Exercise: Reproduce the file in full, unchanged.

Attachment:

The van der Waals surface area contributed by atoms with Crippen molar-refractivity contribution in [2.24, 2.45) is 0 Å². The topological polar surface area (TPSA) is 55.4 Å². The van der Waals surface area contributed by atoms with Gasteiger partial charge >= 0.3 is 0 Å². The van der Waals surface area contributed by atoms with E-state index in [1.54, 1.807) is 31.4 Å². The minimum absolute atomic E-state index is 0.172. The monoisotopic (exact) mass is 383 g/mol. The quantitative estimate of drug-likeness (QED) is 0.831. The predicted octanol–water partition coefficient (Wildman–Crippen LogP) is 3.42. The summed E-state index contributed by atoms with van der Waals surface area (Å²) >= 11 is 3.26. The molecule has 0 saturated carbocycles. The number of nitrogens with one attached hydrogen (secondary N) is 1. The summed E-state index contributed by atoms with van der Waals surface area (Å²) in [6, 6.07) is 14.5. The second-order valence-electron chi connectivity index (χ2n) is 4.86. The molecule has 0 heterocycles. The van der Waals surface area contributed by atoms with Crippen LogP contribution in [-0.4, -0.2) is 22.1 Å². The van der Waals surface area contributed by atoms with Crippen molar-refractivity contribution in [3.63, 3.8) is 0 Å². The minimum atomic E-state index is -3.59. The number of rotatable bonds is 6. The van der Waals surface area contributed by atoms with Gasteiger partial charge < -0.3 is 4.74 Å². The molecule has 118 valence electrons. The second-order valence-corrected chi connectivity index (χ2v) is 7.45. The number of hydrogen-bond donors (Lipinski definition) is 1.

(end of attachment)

The van der Waals surface area contributed by atoms with Crippen molar-refractivity contribution in [2.24, 2.45) is 0 Å². The topological polar surface area (TPSA) is 55.4 Å². The van der Waals surface area contributed by atoms with Gasteiger partial charge >= 0.3 is 0 Å². The van der Waals surface area contributed by atoms with E-state index in [1.54, 1.807) is 31.4 Å². The minimum absolute atomic E-state index is 0.172. The monoisotopic (exact) mass is 383 g/mol. The quantitative estimate of drug-likeness (QED) is 0.831. The predicted octanol–water partition coefficient (Wildman–Crippen LogP) is 3.42. The summed E-state index contributed by atoms with van der Waals surface area (Å²) >= 11 is 3.26. The molecule has 0 saturated carbocycles. The number of nitrogens with one attached hydrogen (secondary N) is 1. The summed E-state index contributed by atoms with van der Waals surface area (Å²) in [6, 6.07) is 14.5. The second-order valence-electron chi connectivity index (χ2n) is 4.86. The molecule has 0 heterocycles. The van der Waals surface area contributed by atoms with Crippen LogP contribution in [-0.4, -0.2) is 22.1 Å². The van der Waals surface area contributed by atoms with Crippen molar-refractivity contribution in [3.63, 3.8) is 0 Å². The minimum atomic E-state index is -3.59. The number of rotatable bonds is 6. The van der Waals surface area contributed by atoms with Gasteiger partial charge < -0.3 is 4.74 Å². The molecule has 118 valence electrons. The second-order valence-corrected chi connectivity index (χ2v) is 7.45. The number of hydrogen-bond donors (Lipinski definition) is 1.